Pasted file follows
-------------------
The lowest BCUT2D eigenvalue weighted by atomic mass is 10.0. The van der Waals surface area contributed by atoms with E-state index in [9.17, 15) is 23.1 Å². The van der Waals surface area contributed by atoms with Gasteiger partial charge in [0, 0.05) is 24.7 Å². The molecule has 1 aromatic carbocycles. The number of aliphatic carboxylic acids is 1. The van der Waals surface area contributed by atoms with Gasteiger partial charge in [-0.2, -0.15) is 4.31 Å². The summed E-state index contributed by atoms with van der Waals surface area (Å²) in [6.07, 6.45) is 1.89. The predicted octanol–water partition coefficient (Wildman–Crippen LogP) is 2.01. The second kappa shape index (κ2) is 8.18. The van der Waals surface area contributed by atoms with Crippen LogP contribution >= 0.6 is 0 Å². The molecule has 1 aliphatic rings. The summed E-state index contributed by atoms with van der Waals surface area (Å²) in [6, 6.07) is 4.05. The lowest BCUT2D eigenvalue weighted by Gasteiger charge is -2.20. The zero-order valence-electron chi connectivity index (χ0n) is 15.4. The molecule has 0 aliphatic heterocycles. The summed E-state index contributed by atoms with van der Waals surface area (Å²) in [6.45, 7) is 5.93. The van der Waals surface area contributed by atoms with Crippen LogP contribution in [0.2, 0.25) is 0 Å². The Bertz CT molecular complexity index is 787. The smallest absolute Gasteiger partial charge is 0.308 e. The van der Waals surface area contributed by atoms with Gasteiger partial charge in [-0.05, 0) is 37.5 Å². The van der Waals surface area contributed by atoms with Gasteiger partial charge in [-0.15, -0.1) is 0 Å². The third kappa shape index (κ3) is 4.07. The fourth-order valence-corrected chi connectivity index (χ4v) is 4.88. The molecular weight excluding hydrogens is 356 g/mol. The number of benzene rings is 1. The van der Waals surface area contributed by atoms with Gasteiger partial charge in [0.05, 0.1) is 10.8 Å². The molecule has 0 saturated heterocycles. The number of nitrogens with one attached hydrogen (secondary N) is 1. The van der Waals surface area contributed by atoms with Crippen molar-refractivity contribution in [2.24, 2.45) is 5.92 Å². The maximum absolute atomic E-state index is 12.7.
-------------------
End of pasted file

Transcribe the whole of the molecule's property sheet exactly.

The lowest BCUT2D eigenvalue weighted by atomic mass is 10.0. The van der Waals surface area contributed by atoms with E-state index in [9.17, 15) is 23.1 Å². The van der Waals surface area contributed by atoms with Gasteiger partial charge in [0, 0.05) is 24.7 Å². The molecule has 1 aromatic carbocycles. The number of aliphatic carboxylic acids is 1. The van der Waals surface area contributed by atoms with Gasteiger partial charge in [-0.2, -0.15) is 4.31 Å². The summed E-state index contributed by atoms with van der Waals surface area (Å²) in [6.07, 6.45) is 1.89. The predicted octanol–water partition coefficient (Wildman–Crippen LogP) is 2.01. The second kappa shape index (κ2) is 8.18. The van der Waals surface area contributed by atoms with Crippen LogP contribution >= 0.6 is 0 Å². The molecule has 1 aliphatic rings. The summed E-state index contributed by atoms with van der Waals surface area (Å²) in [6, 6.07) is 4.05. The lowest BCUT2D eigenvalue weighted by Gasteiger charge is -2.20. The zero-order valence-electron chi connectivity index (χ0n) is 15.4. The molecule has 0 aliphatic heterocycles. The summed E-state index contributed by atoms with van der Waals surface area (Å²) in [6.45, 7) is 5.93. The van der Waals surface area contributed by atoms with Crippen LogP contribution in [0.2, 0.25) is 0 Å². The Bertz CT molecular complexity index is 787. The smallest absolute Gasteiger partial charge is 0.308 e. The van der Waals surface area contributed by atoms with Gasteiger partial charge in [-0.05, 0) is 37.5 Å². The van der Waals surface area contributed by atoms with Gasteiger partial charge in [-0.15, -0.1) is 0 Å². The third kappa shape index (κ3) is 4.07. The fourth-order valence-corrected chi connectivity index (χ4v) is 4.88. The molecular weight excluding hydrogens is 356 g/mol. The number of benzene rings is 1. The van der Waals surface area contributed by atoms with Gasteiger partial charge in [0.05, 0.1) is 10.8 Å². The molecule has 0 saturated heterocycles. The number of nitrogens with one attached hydrogen (secondary N) is 1. The van der Waals surface area contributed by atoms with Crippen molar-refractivity contribution in [2.24, 2.45) is 5.92 Å². The maximum absolute atomic E-state index is 12.7.